Dr Oh Ei Sun, senior fellow at the Singapore Institute of International Affairs, was quoted as saying: “As the global Islamisation wave intensifies and as PAS has been unrelenting in its efforts, including towards the very young, it is only expected that PAS will be the chief beneficiary of the lowering of the voting age to 18.”

So, it is obvious that PAS and Umno, for their own political interests, supported Undi 18, which was initiated by Pakatan Harapan. I cannot say they should be blamed for that. It is about wresting power and winning elections, after all.

So, the target would be the young Malay voters. Expect racial and religious sentiments to be played to the hilt.

Will the young be taken in by such rhetoric? The analysts I spoke to say political maturity is not about acting on sentiment. The young have minds of their own and deserve respect.

A veteran journalist friend, Zin Mahmud, posted on Facebook that “lowering the voting age must go hand in hand with education on democracy, without which there will be chaos in the country”.

It is unlikely that education on democracy will come through the schools. Not anytime soon as, according to Education Minister Dr Maszlee Malik, school is for studies and where students gain knowledge. It is not where they learn how to get into politics.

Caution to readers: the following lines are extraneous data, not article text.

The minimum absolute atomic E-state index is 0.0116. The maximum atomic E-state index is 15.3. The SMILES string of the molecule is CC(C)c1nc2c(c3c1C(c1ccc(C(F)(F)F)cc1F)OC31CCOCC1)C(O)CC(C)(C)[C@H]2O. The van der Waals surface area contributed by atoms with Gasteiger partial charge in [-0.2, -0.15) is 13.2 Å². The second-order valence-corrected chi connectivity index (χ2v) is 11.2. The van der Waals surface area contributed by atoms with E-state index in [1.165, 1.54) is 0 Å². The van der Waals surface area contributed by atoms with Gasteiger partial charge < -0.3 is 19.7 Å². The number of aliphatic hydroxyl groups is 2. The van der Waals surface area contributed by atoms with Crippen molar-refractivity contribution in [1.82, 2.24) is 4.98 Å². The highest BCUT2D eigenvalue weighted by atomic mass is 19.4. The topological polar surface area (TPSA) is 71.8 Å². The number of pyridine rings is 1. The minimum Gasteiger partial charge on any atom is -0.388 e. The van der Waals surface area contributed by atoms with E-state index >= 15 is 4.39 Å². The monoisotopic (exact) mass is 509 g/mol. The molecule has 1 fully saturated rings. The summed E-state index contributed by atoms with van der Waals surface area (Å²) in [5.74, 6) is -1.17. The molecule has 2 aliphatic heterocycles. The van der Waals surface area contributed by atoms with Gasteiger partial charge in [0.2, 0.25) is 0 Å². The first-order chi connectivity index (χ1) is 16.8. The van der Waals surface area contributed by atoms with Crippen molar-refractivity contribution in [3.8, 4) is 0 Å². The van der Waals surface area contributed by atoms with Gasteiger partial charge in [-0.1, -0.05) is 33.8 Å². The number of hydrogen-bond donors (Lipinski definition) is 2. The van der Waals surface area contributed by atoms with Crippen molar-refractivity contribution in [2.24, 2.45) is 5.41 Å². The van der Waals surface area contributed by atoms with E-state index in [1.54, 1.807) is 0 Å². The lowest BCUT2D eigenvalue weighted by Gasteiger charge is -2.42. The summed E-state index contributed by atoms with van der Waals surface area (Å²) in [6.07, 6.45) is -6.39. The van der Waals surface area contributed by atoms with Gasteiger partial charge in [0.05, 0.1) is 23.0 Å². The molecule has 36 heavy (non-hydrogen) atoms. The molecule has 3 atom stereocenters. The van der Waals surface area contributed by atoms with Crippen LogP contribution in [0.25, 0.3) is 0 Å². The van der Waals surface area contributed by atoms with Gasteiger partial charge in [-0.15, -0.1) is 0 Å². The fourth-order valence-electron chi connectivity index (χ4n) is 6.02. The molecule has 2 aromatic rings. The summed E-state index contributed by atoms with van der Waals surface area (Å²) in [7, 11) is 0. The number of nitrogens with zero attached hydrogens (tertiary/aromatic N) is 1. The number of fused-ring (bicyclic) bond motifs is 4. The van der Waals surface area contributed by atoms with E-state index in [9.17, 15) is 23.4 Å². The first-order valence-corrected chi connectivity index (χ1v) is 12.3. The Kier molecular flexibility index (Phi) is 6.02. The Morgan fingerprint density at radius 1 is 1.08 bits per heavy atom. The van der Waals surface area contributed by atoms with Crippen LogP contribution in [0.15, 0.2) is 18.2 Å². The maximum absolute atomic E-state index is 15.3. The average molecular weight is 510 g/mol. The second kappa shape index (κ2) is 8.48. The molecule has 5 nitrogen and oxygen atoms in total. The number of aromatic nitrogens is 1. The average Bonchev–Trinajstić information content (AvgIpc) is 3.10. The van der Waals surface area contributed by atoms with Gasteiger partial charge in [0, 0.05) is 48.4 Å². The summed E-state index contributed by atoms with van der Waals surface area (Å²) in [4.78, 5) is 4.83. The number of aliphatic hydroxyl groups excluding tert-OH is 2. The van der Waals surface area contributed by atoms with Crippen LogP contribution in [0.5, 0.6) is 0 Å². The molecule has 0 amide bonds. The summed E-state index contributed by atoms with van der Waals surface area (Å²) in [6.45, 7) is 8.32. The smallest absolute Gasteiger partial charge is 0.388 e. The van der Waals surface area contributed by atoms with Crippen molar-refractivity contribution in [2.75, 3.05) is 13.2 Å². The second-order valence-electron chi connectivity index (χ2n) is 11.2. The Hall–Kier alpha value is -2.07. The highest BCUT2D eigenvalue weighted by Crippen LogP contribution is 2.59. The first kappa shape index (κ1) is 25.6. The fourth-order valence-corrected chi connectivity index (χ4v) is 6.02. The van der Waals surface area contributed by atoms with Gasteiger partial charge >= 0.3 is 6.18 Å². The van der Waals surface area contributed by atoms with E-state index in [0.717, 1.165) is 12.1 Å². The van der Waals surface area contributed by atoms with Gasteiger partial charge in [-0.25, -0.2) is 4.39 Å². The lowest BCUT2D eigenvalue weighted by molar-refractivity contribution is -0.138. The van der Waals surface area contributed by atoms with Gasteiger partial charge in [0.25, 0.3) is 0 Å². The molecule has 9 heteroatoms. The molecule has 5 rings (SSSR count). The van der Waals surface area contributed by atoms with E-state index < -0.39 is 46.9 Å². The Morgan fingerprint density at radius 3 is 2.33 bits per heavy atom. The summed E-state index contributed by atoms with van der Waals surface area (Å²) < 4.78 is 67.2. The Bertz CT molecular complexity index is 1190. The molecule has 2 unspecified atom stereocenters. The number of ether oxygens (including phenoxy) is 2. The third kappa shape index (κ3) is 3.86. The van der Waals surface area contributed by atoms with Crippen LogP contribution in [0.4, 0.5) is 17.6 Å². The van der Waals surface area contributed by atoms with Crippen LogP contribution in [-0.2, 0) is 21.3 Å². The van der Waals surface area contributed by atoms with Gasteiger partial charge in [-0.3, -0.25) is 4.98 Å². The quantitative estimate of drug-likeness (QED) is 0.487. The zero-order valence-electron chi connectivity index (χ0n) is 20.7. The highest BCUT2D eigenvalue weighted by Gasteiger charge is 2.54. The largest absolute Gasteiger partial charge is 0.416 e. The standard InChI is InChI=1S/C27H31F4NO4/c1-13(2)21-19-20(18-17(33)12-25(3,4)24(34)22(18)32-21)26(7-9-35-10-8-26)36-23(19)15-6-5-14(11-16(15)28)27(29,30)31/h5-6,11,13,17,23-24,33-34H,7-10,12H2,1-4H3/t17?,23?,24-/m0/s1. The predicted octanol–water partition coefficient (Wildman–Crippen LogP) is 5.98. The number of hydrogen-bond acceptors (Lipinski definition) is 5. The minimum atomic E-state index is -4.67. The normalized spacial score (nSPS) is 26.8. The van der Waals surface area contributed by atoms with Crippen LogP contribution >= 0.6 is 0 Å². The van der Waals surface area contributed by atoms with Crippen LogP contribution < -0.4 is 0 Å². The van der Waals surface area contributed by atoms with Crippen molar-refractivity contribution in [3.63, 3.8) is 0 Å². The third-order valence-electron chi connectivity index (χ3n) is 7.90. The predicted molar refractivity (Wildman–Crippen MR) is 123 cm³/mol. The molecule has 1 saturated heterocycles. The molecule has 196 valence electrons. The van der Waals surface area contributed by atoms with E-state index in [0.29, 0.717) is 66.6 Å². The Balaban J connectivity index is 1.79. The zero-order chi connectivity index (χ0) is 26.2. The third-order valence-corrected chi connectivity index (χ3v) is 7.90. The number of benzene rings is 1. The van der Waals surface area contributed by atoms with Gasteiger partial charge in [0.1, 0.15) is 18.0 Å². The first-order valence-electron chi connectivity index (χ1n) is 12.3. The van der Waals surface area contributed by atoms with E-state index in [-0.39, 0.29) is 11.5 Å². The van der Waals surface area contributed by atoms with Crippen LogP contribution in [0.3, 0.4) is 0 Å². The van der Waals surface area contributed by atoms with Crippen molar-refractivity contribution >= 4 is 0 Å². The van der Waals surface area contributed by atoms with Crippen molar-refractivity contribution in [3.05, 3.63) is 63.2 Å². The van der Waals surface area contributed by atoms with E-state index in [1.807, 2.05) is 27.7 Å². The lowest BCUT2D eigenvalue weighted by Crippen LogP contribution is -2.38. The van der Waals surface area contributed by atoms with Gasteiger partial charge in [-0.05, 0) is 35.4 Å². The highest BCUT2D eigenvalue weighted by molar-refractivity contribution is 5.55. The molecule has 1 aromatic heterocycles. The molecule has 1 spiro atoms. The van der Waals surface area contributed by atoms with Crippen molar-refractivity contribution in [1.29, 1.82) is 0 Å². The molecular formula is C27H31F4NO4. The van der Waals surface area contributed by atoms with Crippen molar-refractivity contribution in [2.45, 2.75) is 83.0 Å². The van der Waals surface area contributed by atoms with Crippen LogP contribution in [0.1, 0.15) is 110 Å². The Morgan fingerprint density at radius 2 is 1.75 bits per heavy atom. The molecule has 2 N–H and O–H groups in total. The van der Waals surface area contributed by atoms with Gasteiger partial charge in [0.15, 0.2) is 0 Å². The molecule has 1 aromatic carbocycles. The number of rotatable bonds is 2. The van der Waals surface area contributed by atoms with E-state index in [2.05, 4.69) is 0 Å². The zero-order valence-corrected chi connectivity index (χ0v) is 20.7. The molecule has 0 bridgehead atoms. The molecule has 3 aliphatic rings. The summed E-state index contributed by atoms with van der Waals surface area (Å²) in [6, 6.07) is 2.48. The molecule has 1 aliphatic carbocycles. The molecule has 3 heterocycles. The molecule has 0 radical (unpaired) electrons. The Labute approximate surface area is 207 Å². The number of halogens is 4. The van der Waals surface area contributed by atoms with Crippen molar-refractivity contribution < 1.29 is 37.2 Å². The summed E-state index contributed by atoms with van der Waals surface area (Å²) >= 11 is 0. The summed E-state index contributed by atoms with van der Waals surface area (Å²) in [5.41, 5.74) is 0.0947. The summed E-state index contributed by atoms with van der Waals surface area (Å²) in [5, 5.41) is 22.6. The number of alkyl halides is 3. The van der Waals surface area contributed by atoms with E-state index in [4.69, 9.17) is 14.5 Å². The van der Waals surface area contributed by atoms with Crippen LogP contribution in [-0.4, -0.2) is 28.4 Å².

To DAP leader Lim Kit Siang, Undi 18 is a personal dream come true, having made the suggestion to lower the voting age back in 1971.

Yet, he was quoted by The Straits Times as saying the move was akin to political suicide for Pakatan Harapan as it would generate an army of anti-establishment voters for the next general election.

The youth are known to be anti-establishment. A young friend once told me she was anti-establishment. Why, I asked. She replied, “I don’t know. I just want to oppose.”

Anyway, Lim said Undi 18 would motivate Pakatan Harapan to improve and use the unhappiness of voters as the catalyst for change.

I am not disputing that PAS and, by extension, Umno are set to gain from Undi 18 — by getting the votes of young Malays. The global Islamisation wave that Oh talked about, as I see it, is sweeping through the country’s Malay community, young and old. We now have born-again Muslims. And the “born-agains” in any religion, more often than not, adopt a holier-than-thou attitude. I would say born-again Muslims appeal to PAS, in particular, and Umno, in general, simply because PAS likes Umno.

But it is also a fact that there are many Malays, including the young, who are not keen on PAS particularly and Umno. They are afraid of PAS’ perceived hardline Islamic stance. Thus the accusation that PAS is “Talibanised”.

So, it is not all doom and gloom for Pakatan Harapan. It can win support if it works on the pledges it made in GE14.

A substantial number of Malay Muslim votes and the solid backing of non-Muslims irrespective of age did the trick on May 9, 2018. It could well work again.

The ball, as they say, is in Pakatan Harapan’s court. I think it knew what to do when it tabled Undi 18 in parliament. It must have surely thought of the consequences to its political interests. After all, its members are politicians too.


Mohsin Abdullah is a contributing editor at The Edge. He has covered politics for more than four decades.